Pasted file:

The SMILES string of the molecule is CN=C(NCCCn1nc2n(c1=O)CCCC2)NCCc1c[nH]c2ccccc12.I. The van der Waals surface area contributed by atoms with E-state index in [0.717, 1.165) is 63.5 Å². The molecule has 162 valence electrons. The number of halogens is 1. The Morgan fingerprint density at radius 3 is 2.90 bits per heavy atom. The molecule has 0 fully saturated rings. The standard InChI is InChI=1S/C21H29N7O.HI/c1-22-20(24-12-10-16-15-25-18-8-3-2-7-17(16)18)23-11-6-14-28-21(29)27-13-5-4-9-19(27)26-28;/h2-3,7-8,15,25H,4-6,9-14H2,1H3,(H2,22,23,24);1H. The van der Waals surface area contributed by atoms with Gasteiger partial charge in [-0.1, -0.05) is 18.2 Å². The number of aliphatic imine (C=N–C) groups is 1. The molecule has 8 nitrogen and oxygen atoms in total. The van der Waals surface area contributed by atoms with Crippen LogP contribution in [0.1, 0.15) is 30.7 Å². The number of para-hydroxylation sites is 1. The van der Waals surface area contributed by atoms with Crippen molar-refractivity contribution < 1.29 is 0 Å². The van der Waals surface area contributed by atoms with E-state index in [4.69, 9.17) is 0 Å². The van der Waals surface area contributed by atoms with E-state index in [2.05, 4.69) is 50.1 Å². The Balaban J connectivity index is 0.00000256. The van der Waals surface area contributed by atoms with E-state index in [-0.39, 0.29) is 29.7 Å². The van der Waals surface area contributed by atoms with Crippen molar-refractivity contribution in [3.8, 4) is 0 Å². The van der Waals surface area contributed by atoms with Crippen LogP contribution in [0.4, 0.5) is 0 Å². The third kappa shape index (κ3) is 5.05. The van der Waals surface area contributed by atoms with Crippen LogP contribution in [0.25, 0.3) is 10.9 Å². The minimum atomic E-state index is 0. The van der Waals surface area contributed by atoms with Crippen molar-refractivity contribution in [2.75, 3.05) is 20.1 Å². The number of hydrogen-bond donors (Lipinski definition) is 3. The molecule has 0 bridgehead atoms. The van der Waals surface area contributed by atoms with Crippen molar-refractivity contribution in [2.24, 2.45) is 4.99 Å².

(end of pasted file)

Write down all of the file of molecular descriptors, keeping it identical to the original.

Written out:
The SMILES string of the molecule is CN=C(NCCCn1nc2n(c1=O)CCCC2)NCCc1c[nH]c2ccccc12.I. The van der Waals surface area contributed by atoms with E-state index in [0.717, 1.165) is 63.5 Å². The molecule has 162 valence electrons. The number of halogens is 1. The Morgan fingerprint density at radius 3 is 2.90 bits per heavy atom. The molecule has 0 fully saturated rings. The standard InChI is InChI=1S/C21H29N7O.HI/c1-22-20(24-12-10-16-15-25-18-8-3-2-7-17(16)18)23-11-6-14-28-21(29)27-13-5-4-9-19(27)26-28;/h2-3,7-8,15,25H,4-6,9-14H2,1H3,(H2,22,23,24);1H. The van der Waals surface area contributed by atoms with Gasteiger partial charge in [-0.1, -0.05) is 18.2 Å². The number of aliphatic imine (C=N–C) groups is 1. The molecule has 8 nitrogen and oxygen atoms in total. The van der Waals surface area contributed by atoms with Crippen LogP contribution in [0.1, 0.15) is 30.7 Å². The number of para-hydroxylation sites is 1. The van der Waals surface area contributed by atoms with Crippen molar-refractivity contribution < 1.29 is 0 Å². The van der Waals surface area contributed by atoms with E-state index in [4.69, 9.17) is 0 Å². The van der Waals surface area contributed by atoms with E-state index in [2.05, 4.69) is 50.1 Å². The Balaban J connectivity index is 0.00000256. The van der Waals surface area contributed by atoms with E-state index in [-0.39, 0.29) is 29.7 Å². The van der Waals surface area contributed by atoms with Crippen molar-refractivity contribution in [3.8, 4) is 0 Å². The van der Waals surface area contributed by atoms with Crippen LogP contribution in [0.4, 0.5) is 0 Å². The third kappa shape index (κ3) is 5.05. The van der Waals surface area contributed by atoms with Crippen LogP contribution in [0.25, 0.3) is 10.9 Å². The minimum atomic E-state index is 0. The van der Waals surface area contributed by atoms with Crippen molar-refractivity contribution in [2.75, 3.05) is 20.1 Å². The number of hydrogen-bond donors (Lipinski definition) is 3. The molecule has 0 bridgehead atoms. The van der Waals surface area contributed by atoms with Crippen molar-refractivity contribution in [2.24, 2.45) is 4.99 Å².